The Migrant Center works in collaboration with other organizations to stand up for immigrants’ rights.
Pending Impact Litigation Cases
Matter of X-K-: The Migrant Center joined with around 50 immigrant rights advocates and community organizations around the country filed a “People’s Amicus Brief” to condemn Jeff Sessions’ latest power grab in Matter of X-K to further constrict the power of judges to make decisions on whether people looking for refuge in the US should remain in detention centers or be allowed to have a hearing to pay bond. Read our op-ed on why the right to a bond hearing is so crucial and how taking away the right to a bond hearing will lead to the prolonged, unnecessary detention of people fleeing persecution in violation of our Constitutional due process and liberty rights.
The Migrant Center has added its voice to the following calls for justice.
The Migrant Center joined onto a community public comment submitted as part of the federal Notice and Comment process opposing the Presidential Proclamation attempting to deny asylum to refugees who cross the border without documentation. As part of the comment we attached the Complaintin O.A. et al v. Trump, the case challenging this proclamation. The Administration askedfor the court’s review of O.A. to be put on hold during the shutdown.
The Migrant Center joined organizations around the country in an NGO sign-on letter urging Democratic leadership in Congress to take steps to reduce funding for this administration’s harmful border militarization and immigration enforcement policies. Specifically, this letter calls for passing a clean (without border wall funds or extra enforcement funds for ICE and CBP), short-term continuing resolution for DHS when DHS’s current funding runs out on December 7th to allow for a more permanent resolution when the new Congress is sworn in in January.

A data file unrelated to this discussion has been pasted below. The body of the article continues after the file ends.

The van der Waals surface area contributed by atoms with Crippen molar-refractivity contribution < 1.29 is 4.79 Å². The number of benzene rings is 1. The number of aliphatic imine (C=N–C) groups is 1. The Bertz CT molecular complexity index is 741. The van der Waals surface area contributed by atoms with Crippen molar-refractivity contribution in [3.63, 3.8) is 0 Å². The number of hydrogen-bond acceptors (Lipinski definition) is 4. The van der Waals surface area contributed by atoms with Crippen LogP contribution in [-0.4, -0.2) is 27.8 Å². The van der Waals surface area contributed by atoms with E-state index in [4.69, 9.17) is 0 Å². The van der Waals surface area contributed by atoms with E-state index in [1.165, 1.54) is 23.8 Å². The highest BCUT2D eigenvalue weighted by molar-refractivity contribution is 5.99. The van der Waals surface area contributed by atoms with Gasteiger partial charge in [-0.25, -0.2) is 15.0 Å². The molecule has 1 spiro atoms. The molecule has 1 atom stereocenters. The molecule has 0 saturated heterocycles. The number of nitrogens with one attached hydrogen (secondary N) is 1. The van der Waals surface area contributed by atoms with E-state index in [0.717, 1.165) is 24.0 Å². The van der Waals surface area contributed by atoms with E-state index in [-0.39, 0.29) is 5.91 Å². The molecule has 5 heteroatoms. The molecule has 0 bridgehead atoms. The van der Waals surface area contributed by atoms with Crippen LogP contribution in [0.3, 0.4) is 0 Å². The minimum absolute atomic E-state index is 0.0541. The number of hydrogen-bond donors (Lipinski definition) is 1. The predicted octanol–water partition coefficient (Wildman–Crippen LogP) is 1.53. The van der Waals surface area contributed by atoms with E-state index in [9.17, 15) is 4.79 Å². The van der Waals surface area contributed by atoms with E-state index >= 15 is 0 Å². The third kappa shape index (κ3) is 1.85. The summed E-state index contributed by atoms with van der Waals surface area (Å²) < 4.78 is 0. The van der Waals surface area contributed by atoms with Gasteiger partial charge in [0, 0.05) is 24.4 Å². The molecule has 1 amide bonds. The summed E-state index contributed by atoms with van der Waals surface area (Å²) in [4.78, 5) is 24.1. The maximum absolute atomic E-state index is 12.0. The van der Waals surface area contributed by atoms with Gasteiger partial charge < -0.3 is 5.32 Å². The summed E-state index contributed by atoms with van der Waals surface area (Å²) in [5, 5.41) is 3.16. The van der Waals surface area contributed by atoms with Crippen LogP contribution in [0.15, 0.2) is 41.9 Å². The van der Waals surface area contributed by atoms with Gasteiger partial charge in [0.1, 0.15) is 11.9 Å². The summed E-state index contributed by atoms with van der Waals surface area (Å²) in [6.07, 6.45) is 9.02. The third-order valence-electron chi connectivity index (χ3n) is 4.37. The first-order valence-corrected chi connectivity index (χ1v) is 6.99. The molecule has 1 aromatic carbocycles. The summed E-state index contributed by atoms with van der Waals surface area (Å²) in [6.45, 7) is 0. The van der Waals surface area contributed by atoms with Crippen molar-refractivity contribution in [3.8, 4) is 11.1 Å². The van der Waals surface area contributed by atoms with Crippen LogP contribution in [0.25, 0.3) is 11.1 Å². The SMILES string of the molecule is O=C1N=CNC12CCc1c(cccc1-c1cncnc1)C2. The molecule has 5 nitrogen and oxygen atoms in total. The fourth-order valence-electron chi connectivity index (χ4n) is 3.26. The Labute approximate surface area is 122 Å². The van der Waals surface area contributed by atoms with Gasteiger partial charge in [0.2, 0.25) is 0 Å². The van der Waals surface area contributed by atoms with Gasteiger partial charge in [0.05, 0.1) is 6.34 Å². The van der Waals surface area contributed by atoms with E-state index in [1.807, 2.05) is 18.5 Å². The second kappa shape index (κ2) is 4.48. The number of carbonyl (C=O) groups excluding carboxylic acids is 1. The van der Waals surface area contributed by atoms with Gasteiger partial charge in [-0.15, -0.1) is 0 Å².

The Migrant Center joined several organizations around the country in calling for the Administration to not redefine the meaning of the “public charge” ground of inadmissibility in such as way as to discriminate against low-income individuals. Under the proposed regulation, immigrants who rely on public assistance such as food stamps (SNAP), housing assistance, and Medicaid benefits will have a more difficult time achieving legal status. The administration estimates 382,000 low-income people per year will be affected.
The Migrant Center joined more than 175 other organizations in calling for Congress not to expand immigration detention any more. In fiscal year 2018 the budget for immigration detention already rose to 4.11 billion. In fiscal year 2018 the daily detained population has averaged 40,500 people, many of whom do not need to be in detention. Read the letter here.
In collaboration with over 200 other organizations the Migrant Center has asked Congress to decriminalize ‘illegal entry’ and ‘illegal reentry’. Under the Administration’s “Zero Tolerance” policy, criminal prosecution and incarceration of more than 200,000 people per year is possible. You can find a fact sheet on this decriminalization demand here. The letter calls on Congress to (1) repeal the laws that make migration a crime (8 U.S.C. 1325, 1326) and (2) oppose anti-immigrant legislation that expands these laws, that would make it easier to convict and incarcerate immigrants for longer periods of time.